Wal-Mart’s Healthy Food Pledge
This week, the retail giant unveiled a five-year healthy food initiative. Programs include eliminating trans-fats from all packaged foods sold in its stores; reducing added sugars by 10% and sodium by 25%; making healthy foods more affordable and easier to identify; and building new stores in food deserts. That’s big news–so big that first lady Michelle Obama was on hand at the press conference. Groceries now account for more than half of Wal-Mart’s annual sales, or a whopping $258.2 billion, so whether you love Wal-Mart or hate it, wherever it goes, others are sure to follow. If Wal-Mart demands that a manufacturer reformulate a product in order to keep it on the store’s shelves, believe me, it’ll happen.
Lia is one of the most energetic people I know, so you can bet I was shocked to learn she has fibromyalgia, a condition marked by fatigue and chronic pain. Learn how a nourishing diet transformed her life and helped her thrive. Lifescript.com
The Marine Stewardship Council may be based in London, but it’s the best-known and largest certifier of sustainable seafood in the world, and chances are you see its familiar blue logo on seafood sold at Wal-Mart, Whole Foods and other retailers. The UK’s Guardian newspaper details concerns by Greenpeace and other organizations that the MSC’s certification program is more about brand-building than saving the fish. And Greenpeace isn’t alone its concerns. Here in the States, the Pew Charitable Trusts also questions the MSC’s standards.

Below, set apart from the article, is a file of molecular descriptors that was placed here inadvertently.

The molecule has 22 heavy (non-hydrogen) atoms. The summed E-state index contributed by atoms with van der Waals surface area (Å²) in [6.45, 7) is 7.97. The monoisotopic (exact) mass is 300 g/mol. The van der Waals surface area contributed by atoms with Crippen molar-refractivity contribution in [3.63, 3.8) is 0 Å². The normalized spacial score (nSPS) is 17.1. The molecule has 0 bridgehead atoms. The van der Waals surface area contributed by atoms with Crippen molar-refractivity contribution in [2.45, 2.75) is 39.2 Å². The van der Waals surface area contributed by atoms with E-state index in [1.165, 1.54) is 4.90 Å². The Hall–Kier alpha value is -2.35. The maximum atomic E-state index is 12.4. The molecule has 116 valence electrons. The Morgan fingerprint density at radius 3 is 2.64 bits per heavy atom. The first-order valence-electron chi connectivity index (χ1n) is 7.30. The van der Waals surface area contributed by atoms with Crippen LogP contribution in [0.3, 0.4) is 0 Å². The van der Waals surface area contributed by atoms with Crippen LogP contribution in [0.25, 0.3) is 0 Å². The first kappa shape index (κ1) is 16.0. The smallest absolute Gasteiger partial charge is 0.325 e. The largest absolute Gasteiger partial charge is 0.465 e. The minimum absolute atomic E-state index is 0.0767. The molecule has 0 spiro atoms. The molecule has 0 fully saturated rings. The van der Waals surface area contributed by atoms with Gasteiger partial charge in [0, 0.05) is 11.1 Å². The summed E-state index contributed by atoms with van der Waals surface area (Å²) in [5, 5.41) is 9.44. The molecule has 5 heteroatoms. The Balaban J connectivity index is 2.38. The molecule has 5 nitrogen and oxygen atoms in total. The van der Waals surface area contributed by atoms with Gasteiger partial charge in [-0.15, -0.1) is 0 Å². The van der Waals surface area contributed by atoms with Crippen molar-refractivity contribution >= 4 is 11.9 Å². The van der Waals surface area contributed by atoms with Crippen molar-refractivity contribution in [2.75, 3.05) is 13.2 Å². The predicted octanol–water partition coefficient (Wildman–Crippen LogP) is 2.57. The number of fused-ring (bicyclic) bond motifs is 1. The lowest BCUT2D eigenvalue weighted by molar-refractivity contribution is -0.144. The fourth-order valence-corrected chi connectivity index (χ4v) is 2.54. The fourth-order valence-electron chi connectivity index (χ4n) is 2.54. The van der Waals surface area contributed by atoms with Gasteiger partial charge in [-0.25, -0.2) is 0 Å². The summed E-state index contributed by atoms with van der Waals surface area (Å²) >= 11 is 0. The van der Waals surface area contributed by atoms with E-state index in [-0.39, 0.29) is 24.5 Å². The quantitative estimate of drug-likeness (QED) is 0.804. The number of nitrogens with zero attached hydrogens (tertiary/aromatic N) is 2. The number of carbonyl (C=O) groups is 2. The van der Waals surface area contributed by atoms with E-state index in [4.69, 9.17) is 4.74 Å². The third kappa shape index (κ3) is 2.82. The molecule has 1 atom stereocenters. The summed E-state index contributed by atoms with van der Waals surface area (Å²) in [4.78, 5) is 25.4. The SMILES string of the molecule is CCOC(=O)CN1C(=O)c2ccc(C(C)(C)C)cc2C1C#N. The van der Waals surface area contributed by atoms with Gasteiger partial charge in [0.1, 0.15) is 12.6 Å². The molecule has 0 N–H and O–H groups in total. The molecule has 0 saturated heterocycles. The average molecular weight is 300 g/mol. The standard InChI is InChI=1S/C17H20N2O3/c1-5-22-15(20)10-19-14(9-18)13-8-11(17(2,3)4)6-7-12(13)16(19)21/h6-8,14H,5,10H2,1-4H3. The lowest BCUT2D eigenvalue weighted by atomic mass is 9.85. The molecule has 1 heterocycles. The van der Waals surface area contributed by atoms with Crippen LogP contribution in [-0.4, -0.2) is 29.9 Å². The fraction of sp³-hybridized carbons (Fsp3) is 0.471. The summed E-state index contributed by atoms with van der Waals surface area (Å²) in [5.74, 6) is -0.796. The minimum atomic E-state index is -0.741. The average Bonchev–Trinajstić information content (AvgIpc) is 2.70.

In other seafood sustainability news, Scientific American reports on a new aquaculture operation that farms salmon on enclosed freshwater tanks. The Monterey Bay Aquarium approves, giving the fish a place on its new SeafoodWatch Super Green List.
Eat Fish, Stay Smart
Researchers find a fish- and vegetable-rich traditional Mediterranean diet may help keep your mind sharp in your golden years. That’s great news, but will it put more pressure on the world’s stressed fish stocks? American Journal of Clinical Nutrition
Whole Grain Confusion
A new survey by General Mills finds most Americans think they’re eating enough whole grains, yet only 5% of us actually consume the recommended three servings a day. Why? Most people are still confused about what constitutes a whole grain. For a refresher, check out Lia’s primer, “Know Your White From Your Wheat.”